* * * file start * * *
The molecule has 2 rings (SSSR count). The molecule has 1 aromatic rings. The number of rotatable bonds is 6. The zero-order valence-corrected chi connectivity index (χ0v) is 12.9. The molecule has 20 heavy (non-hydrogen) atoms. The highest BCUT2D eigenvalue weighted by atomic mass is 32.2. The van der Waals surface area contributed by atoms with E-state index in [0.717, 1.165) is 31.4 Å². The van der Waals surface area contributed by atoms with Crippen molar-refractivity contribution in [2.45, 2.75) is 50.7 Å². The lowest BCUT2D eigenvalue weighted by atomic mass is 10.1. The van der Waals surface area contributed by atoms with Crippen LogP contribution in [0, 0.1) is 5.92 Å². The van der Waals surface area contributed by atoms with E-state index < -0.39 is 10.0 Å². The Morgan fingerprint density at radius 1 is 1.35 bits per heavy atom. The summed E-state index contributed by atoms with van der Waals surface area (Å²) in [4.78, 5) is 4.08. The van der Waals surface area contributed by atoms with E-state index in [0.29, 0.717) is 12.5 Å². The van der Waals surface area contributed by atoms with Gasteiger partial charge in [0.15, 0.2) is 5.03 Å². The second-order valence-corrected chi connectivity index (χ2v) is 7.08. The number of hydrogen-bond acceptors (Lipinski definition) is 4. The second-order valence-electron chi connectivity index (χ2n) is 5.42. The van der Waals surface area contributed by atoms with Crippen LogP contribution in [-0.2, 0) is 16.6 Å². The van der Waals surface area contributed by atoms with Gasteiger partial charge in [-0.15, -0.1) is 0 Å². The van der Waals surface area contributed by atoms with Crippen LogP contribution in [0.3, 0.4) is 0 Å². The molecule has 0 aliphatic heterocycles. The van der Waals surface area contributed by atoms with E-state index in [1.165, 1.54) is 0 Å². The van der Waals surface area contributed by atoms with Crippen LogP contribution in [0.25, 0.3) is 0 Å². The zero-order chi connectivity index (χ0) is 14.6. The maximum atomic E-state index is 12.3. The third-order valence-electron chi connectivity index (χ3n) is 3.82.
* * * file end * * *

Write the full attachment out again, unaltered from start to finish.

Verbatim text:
The molecule has 2 rings (SSSR count). The molecule has 1 aromatic rings. The number of rotatable bonds is 6. The zero-order valence-corrected chi connectivity index (χ0v) is 12.9. The molecule has 20 heavy (non-hydrogen) atoms. The highest BCUT2D eigenvalue weighted by atomic mass is 32.2. The van der Waals surface area contributed by atoms with E-state index in [0.717, 1.165) is 31.4 Å². The van der Waals surface area contributed by atoms with Crippen molar-refractivity contribution in [2.45, 2.75) is 50.7 Å². The lowest BCUT2D eigenvalue weighted by atomic mass is 10.1. The van der Waals surface area contributed by atoms with Crippen LogP contribution in [0, 0.1) is 5.92 Å². The van der Waals surface area contributed by atoms with E-state index < -0.39 is 10.0 Å². The Morgan fingerprint density at radius 1 is 1.35 bits per heavy atom. The summed E-state index contributed by atoms with van der Waals surface area (Å²) in [4.78, 5) is 4.08. The van der Waals surface area contributed by atoms with E-state index in [0.29, 0.717) is 12.5 Å². The van der Waals surface area contributed by atoms with Gasteiger partial charge in [0.15, 0.2) is 5.03 Å². The second-order valence-corrected chi connectivity index (χ2v) is 7.08. The number of hydrogen-bond acceptors (Lipinski definition) is 4. The second-order valence-electron chi connectivity index (χ2n) is 5.42. The van der Waals surface area contributed by atoms with Crippen LogP contribution in [-0.2, 0) is 16.6 Å². The van der Waals surface area contributed by atoms with Gasteiger partial charge in [-0.15, -0.1) is 0 Å². The van der Waals surface area contributed by atoms with Crippen LogP contribution in [0.3, 0.4) is 0 Å². The molecule has 0 aliphatic heterocycles. The van der Waals surface area contributed by atoms with E-state index in [1.165, 1.54) is 0 Å². The van der Waals surface area contributed by atoms with Crippen LogP contribution in [0.25, 0.3) is 0 Å². The zero-order chi connectivity index (χ0) is 14.6. The maximum atomic E-state index is 12.3. The third-order valence-electron chi connectivity index (χ3n) is 3.82.